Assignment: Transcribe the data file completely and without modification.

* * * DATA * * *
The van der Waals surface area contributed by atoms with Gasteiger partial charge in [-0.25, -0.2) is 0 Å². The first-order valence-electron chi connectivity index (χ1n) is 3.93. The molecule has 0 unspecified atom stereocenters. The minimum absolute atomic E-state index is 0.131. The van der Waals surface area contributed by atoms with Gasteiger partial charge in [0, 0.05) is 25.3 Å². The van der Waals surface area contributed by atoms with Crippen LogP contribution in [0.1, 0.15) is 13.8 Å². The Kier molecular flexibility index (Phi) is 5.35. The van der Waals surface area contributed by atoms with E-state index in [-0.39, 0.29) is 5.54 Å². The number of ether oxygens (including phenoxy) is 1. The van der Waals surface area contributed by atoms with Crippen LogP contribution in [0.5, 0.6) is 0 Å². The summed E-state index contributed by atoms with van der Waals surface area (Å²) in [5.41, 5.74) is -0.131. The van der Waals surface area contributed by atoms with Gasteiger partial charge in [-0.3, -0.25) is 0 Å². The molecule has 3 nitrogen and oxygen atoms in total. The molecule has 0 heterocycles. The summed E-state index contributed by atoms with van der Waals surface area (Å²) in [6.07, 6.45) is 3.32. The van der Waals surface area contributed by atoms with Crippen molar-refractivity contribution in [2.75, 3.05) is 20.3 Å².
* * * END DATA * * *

The van der Waals surface area contributed by atoms with Gasteiger partial charge in [-0.25, -0.2) is 0 Å². The first-order valence-electron chi connectivity index (χ1n) is 3.93. The molecule has 0 unspecified atom stereocenters. The minimum absolute atomic E-state index is 0.131. The van der Waals surface area contributed by atoms with Gasteiger partial charge in [0, 0.05) is 25.3 Å². The van der Waals surface area contributed by atoms with Crippen LogP contribution in [0.1, 0.15) is 13.8 Å². The Kier molecular flexibility index (Phi) is 5.35. The van der Waals surface area contributed by atoms with E-state index in [-0.39, 0.29) is 5.54 Å². The number of ether oxygens (including phenoxy) is 1. The van der Waals surface area contributed by atoms with Crippen LogP contribution in [0.5, 0.6) is 0 Å². The summed E-state index contributed by atoms with van der Waals surface area (Å²) in [5.41, 5.74) is -0.131. The van der Waals surface area contributed by atoms with Gasteiger partial charge in [-0.3, -0.25) is 0 Å². The molecule has 3 nitrogen and oxygen atoms in total. The molecule has 0 heterocycles. The summed E-state index contributed by atoms with van der Waals surface area (Å²) in [6.07, 6.45) is 3.32. The van der Waals surface area contributed by atoms with Crippen molar-refractivity contribution in [2.75, 3.05) is 20.3 Å².